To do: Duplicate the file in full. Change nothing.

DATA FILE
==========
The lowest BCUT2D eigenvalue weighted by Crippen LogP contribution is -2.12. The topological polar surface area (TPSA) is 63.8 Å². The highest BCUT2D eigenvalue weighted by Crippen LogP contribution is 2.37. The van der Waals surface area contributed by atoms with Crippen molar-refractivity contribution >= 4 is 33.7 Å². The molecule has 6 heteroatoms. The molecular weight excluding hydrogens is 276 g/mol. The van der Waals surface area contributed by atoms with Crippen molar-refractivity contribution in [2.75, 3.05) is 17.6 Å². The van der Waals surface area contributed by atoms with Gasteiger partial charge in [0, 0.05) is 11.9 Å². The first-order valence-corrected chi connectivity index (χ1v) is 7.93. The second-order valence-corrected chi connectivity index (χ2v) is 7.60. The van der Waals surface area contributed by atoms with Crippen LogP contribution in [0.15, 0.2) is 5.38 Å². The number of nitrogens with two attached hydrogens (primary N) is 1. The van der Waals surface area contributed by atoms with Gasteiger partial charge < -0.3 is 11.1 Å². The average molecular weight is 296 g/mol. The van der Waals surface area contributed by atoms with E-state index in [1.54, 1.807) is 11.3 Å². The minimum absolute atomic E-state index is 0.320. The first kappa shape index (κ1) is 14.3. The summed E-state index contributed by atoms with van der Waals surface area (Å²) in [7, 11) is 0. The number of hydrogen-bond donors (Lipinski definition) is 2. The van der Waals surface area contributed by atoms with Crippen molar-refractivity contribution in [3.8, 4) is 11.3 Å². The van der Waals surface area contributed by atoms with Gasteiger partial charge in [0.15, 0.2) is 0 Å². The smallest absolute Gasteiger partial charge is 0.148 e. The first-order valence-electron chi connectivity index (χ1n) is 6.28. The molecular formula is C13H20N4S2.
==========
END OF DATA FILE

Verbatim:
The lowest BCUT2D eigenvalue weighted by Crippen LogP contribution is -2.12. The topological polar surface area (TPSA) is 63.8 Å². The highest BCUT2D eigenvalue weighted by Crippen LogP contribution is 2.37. The van der Waals surface area contributed by atoms with Crippen molar-refractivity contribution >= 4 is 33.7 Å². The molecule has 6 heteroatoms. The molecular weight excluding hydrogens is 276 g/mol. The van der Waals surface area contributed by atoms with Crippen molar-refractivity contribution in [2.75, 3.05) is 17.6 Å². The van der Waals surface area contributed by atoms with Gasteiger partial charge in [0, 0.05) is 11.9 Å². The first-order valence-corrected chi connectivity index (χ1v) is 7.93. The second-order valence-corrected chi connectivity index (χ2v) is 7.60. The van der Waals surface area contributed by atoms with Crippen LogP contribution in [0.15, 0.2) is 5.38 Å². The number of nitrogens with two attached hydrogens (primary N) is 1. The van der Waals surface area contributed by atoms with Gasteiger partial charge < -0.3 is 11.1 Å². The average molecular weight is 296 g/mol. The van der Waals surface area contributed by atoms with E-state index in [1.54, 1.807) is 11.3 Å². The minimum absolute atomic E-state index is 0.320. The first kappa shape index (κ1) is 14.3. The summed E-state index contributed by atoms with van der Waals surface area (Å²) in [7, 11) is 0. The number of hydrogen-bond donors (Lipinski definition) is 2. The van der Waals surface area contributed by atoms with Crippen molar-refractivity contribution in [3.8, 4) is 11.3 Å². The van der Waals surface area contributed by atoms with Gasteiger partial charge in [0.15, 0.2) is 0 Å². The smallest absolute Gasteiger partial charge is 0.148 e. The first-order valence-electron chi connectivity index (χ1n) is 6.28. The molecular formula is C13H20N4S2.